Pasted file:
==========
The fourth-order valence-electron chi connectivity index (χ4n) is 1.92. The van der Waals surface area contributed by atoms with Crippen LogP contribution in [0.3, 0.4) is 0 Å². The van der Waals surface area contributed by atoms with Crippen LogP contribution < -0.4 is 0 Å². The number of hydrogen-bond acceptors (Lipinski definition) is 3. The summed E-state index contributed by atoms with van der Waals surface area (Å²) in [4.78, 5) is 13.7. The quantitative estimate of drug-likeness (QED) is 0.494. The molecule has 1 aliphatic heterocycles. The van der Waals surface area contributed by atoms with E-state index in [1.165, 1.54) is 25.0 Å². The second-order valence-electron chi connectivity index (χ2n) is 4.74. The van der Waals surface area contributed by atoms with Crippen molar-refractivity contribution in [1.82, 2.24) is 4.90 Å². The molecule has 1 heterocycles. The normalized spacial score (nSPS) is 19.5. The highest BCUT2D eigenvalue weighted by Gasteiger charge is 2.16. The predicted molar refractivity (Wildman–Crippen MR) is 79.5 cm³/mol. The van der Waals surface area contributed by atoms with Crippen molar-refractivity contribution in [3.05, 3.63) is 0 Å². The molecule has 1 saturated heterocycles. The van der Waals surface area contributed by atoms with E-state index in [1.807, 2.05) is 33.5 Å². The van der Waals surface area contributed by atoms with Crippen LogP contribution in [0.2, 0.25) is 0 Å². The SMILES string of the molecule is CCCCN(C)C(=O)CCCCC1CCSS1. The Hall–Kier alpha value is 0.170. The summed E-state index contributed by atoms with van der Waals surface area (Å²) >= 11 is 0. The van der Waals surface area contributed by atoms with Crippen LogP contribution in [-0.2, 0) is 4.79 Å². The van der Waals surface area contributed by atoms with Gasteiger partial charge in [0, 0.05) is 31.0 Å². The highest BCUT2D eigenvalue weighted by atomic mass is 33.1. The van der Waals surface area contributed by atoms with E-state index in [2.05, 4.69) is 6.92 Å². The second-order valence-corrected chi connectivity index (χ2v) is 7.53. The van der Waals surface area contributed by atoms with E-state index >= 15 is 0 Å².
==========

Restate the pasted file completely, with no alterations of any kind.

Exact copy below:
The fourth-order valence-electron chi connectivity index (χ4n) is 1.92. The van der Waals surface area contributed by atoms with Crippen LogP contribution in [0.3, 0.4) is 0 Å². The van der Waals surface area contributed by atoms with Crippen LogP contribution < -0.4 is 0 Å². The number of hydrogen-bond acceptors (Lipinski definition) is 3. The summed E-state index contributed by atoms with van der Waals surface area (Å²) in [4.78, 5) is 13.7. The quantitative estimate of drug-likeness (QED) is 0.494. The molecule has 1 aliphatic heterocycles. The van der Waals surface area contributed by atoms with E-state index in [1.165, 1.54) is 25.0 Å². The second-order valence-electron chi connectivity index (χ2n) is 4.74. The van der Waals surface area contributed by atoms with Crippen molar-refractivity contribution in [1.82, 2.24) is 4.90 Å². The molecule has 1 heterocycles. The normalized spacial score (nSPS) is 19.5. The highest BCUT2D eigenvalue weighted by Gasteiger charge is 2.16. The predicted molar refractivity (Wildman–Crippen MR) is 79.5 cm³/mol. The van der Waals surface area contributed by atoms with Crippen molar-refractivity contribution in [3.05, 3.63) is 0 Å². The molecule has 1 saturated heterocycles. The van der Waals surface area contributed by atoms with E-state index in [1.807, 2.05) is 33.5 Å². The van der Waals surface area contributed by atoms with Crippen LogP contribution in [0.2, 0.25) is 0 Å². The SMILES string of the molecule is CCCCN(C)C(=O)CCCCC1CCSS1. The Hall–Kier alpha value is 0.170. The summed E-state index contributed by atoms with van der Waals surface area (Å²) >= 11 is 0. The van der Waals surface area contributed by atoms with Crippen LogP contribution in [-0.2, 0) is 4.79 Å². The van der Waals surface area contributed by atoms with Gasteiger partial charge in [0, 0.05) is 31.0 Å². The highest BCUT2D eigenvalue weighted by atomic mass is 33.1. The van der Waals surface area contributed by atoms with E-state index in [2.05, 4.69) is 6.92 Å². The second-order valence-corrected chi connectivity index (χ2v) is 7.53. The van der Waals surface area contributed by atoms with E-state index >= 15 is 0 Å².